Tag Archives: let my people go surfing

current reading list for my coaching program (and a question about a virtual cohort)

in my youth ministry coaching program cohorts, there’s a reading assignment for the first five of our six meetings (the last meeting has a TON of prep, so i don’t assign reading). i’ve modified the list a bit from the first year of YMCP to this last year. here’s my current list, and why i have participants read them (if you’re not interested in the list, skip to the bottom of this post and consider my semi-related question):

for the first meeting:
Youth Ministry 3.0, by some dude
why?
my book is a bit dated in some ways (i wrote it about 5 years ago, after all). i keep thinking i should write a Youth Ministry 3.1: What I Wish I’d Said (though, i ended up covering quite a bit of that in A Beautiful Mess, though indirectly). however, i assign this book first because i want to have common language in the cohort for many of the issues we’ll talk about. in fact, i lead a conversation based on the content of the book for about 2 hours at each of the first two meetings (where each of the other books get about a 45 minute discussion). whatever its weaknesses at this point (and they are there), YM3.0 still provides what i believe to be an accurate description of the primary changes in youth culture over the last 60 years, and a bit of backstory to books like Sticky Faith and Almost Christian, as to how we got where we are.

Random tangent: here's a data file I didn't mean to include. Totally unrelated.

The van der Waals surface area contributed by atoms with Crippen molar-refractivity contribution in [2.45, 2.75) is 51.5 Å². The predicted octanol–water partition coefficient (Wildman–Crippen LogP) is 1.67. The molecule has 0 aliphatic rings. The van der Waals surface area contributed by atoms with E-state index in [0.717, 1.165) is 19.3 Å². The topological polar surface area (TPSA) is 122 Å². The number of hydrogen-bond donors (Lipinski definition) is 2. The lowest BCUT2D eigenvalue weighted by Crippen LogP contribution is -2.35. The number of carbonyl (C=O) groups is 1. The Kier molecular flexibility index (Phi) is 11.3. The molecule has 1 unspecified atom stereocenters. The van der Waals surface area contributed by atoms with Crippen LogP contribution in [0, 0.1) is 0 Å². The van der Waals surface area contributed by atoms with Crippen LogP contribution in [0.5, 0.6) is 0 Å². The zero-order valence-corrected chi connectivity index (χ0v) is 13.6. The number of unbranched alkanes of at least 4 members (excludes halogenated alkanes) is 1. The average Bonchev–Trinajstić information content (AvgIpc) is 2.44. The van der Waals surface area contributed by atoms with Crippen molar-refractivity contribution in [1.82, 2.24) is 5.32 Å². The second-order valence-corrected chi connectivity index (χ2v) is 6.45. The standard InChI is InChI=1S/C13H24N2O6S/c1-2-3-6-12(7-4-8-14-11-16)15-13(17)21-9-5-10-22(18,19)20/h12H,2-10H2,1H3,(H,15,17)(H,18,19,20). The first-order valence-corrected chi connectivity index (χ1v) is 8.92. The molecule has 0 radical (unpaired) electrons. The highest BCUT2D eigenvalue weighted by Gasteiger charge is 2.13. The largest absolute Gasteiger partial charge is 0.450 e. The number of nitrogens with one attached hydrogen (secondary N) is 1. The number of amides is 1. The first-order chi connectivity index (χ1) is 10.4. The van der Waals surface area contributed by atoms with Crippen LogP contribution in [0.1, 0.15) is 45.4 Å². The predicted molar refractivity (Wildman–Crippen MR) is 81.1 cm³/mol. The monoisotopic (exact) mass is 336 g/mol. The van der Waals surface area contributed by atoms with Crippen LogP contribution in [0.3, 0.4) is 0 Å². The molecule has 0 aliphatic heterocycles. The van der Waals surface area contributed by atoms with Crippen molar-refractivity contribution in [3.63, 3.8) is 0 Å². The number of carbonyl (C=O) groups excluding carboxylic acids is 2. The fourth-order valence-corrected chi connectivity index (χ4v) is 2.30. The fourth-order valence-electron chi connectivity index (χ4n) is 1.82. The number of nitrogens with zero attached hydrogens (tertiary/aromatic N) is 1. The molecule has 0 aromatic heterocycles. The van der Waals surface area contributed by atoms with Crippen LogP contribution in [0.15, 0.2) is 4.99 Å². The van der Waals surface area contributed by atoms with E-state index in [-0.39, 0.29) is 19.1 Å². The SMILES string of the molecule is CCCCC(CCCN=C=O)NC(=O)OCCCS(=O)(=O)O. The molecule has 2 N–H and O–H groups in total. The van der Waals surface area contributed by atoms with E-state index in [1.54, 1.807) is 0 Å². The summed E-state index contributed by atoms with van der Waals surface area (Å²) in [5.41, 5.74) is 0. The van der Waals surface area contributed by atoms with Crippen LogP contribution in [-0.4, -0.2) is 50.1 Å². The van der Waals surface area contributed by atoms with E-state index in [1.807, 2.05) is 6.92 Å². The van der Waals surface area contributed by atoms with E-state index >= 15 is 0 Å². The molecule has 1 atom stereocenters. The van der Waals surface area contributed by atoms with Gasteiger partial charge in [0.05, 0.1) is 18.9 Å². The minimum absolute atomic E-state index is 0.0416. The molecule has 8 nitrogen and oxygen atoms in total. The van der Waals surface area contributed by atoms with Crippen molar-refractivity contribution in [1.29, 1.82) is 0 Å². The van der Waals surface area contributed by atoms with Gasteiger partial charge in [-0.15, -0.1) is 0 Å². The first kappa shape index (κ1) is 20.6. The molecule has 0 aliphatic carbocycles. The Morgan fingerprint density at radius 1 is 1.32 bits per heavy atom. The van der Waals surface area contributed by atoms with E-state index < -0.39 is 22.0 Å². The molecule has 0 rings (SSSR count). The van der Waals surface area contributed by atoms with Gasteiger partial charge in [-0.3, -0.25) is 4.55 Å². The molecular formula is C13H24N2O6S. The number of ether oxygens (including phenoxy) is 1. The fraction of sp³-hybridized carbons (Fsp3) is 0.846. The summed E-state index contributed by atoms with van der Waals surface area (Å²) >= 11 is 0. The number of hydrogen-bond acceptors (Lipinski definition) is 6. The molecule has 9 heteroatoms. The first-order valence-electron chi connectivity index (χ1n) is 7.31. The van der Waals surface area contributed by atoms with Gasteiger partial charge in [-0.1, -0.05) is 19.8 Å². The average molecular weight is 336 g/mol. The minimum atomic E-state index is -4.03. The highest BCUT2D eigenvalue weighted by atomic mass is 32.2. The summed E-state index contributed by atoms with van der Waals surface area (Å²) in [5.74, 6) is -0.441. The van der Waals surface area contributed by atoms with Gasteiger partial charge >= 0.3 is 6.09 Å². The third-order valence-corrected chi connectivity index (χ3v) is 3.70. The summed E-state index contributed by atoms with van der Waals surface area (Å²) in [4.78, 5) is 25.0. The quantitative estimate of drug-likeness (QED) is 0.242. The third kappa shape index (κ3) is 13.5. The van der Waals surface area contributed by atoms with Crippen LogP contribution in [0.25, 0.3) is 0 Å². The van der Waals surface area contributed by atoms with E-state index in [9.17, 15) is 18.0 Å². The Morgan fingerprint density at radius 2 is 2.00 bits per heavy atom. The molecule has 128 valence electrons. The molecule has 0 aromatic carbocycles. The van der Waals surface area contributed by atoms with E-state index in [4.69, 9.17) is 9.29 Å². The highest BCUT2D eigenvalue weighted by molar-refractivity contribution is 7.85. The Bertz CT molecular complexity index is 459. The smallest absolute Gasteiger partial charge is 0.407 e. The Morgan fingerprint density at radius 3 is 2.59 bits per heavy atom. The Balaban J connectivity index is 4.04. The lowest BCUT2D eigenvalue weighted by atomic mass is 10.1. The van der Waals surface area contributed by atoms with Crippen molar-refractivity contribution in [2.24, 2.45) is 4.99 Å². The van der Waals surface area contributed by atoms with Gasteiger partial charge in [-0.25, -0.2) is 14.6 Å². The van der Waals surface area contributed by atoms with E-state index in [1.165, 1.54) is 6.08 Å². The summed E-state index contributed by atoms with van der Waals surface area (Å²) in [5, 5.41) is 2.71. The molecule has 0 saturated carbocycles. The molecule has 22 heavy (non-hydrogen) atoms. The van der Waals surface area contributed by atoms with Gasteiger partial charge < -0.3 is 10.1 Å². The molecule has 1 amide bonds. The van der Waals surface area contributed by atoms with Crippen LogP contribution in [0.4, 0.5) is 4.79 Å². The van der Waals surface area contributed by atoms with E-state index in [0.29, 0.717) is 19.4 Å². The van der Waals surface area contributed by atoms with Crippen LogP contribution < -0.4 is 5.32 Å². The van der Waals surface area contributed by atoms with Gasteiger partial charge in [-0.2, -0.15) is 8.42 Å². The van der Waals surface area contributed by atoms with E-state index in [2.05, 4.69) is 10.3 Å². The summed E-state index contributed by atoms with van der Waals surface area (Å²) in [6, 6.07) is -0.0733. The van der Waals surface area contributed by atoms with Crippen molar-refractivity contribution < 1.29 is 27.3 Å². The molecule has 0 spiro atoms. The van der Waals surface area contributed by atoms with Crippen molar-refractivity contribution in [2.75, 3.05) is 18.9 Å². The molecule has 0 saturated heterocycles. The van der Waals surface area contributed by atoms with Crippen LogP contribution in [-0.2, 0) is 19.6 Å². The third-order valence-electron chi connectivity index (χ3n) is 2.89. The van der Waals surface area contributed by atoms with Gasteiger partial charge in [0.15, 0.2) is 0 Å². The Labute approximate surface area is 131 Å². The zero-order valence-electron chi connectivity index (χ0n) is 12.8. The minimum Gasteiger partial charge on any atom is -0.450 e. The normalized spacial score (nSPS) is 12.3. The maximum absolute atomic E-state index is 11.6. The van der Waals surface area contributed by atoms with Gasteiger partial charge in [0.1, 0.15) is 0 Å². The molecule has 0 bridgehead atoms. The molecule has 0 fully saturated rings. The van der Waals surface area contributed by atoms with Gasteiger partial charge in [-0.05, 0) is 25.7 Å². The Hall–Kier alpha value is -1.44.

for the second meeting:
Orbiting the Giant Hairball, by Gordon MacKenzie
why?